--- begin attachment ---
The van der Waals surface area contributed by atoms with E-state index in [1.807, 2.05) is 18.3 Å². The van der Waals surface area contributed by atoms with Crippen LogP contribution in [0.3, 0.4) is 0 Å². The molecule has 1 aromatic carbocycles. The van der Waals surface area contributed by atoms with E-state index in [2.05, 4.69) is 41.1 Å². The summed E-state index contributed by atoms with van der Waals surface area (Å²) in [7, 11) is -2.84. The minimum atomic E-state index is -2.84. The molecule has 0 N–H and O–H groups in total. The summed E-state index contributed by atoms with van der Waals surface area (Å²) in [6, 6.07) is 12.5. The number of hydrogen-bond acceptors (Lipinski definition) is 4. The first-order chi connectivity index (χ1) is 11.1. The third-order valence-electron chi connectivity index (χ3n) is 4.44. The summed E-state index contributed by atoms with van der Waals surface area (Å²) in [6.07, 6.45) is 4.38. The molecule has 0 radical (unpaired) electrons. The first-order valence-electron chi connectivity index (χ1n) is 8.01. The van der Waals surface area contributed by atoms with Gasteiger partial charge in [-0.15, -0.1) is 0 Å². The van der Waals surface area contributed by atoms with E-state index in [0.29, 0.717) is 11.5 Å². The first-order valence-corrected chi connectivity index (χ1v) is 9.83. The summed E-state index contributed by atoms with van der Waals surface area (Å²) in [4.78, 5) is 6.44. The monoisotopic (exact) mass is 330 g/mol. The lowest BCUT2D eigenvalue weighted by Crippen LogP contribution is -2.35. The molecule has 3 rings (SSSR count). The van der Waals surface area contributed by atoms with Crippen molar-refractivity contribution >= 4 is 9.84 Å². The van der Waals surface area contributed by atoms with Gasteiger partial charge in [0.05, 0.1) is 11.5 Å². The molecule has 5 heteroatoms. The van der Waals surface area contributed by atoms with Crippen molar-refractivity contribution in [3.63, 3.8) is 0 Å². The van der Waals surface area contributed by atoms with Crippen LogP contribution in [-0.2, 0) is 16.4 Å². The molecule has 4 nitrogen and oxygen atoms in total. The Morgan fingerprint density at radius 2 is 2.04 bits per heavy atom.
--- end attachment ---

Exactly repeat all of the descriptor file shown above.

The van der Waals surface area contributed by atoms with E-state index in [1.807, 2.05) is 18.3 Å². The van der Waals surface area contributed by atoms with Crippen LogP contribution in [0.3, 0.4) is 0 Å². The molecule has 1 aromatic carbocycles. The van der Waals surface area contributed by atoms with E-state index in [2.05, 4.69) is 41.1 Å². The summed E-state index contributed by atoms with van der Waals surface area (Å²) in [7, 11) is -2.84. The minimum atomic E-state index is -2.84. The molecule has 0 N–H and O–H groups in total. The summed E-state index contributed by atoms with van der Waals surface area (Å²) in [6, 6.07) is 12.5. The number of hydrogen-bond acceptors (Lipinski definition) is 4. The first-order chi connectivity index (χ1) is 11.1. The third-order valence-electron chi connectivity index (χ3n) is 4.44. The summed E-state index contributed by atoms with van der Waals surface area (Å²) in [6.07, 6.45) is 4.38. The molecule has 0 radical (unpaired) electrons. The first-order valence-electron chi connectivity index (χ1n) is 8.01. The van der Waals surface area contributed by atoms with Gasteiger partial charge in [-0.15, -0.1) is 0 Å². The van der Waals surface area contributed by atoms with E-state index in [0.29, 0.717) is 11.5 Å². The first-order valence-corrected chi connectivity index (χ1v) is 9.83. The summed E-state index contributed by atoms with van der Waals surface area (Å²) in [4.78, 5) is 6.44. The monoisotopic (exact) mass is 330 g/mol. The lowest BCUT2D eigenvalue weighted by Crippen LogP contribution is -2.35. The molecule has 3 rings (SSSR count). The van der Waals surface area contributed by atoms with Crippen molar-refractivity contribution >= 4 is 9.84 Å². The van der Waals surface area contributed by atoms with Gasteiger partial charge in [0.05, 0.1) is 11.5 Å². The molecule has 5 heteroatoms. The van der Waals surface area contributed by atoms with Crippen molar-refractivity contribution in [3.63, 3.8) is 0 Å². The van der Waals surface area contributed by atoms with Crippen LogP contribution in [-0.2, 0) is 16.4 Å². The molecule has 4 nitrogen and oxygen atoms in total. The Morgan fingerprint density at radius 2 is 2.04 bits per heavy atom.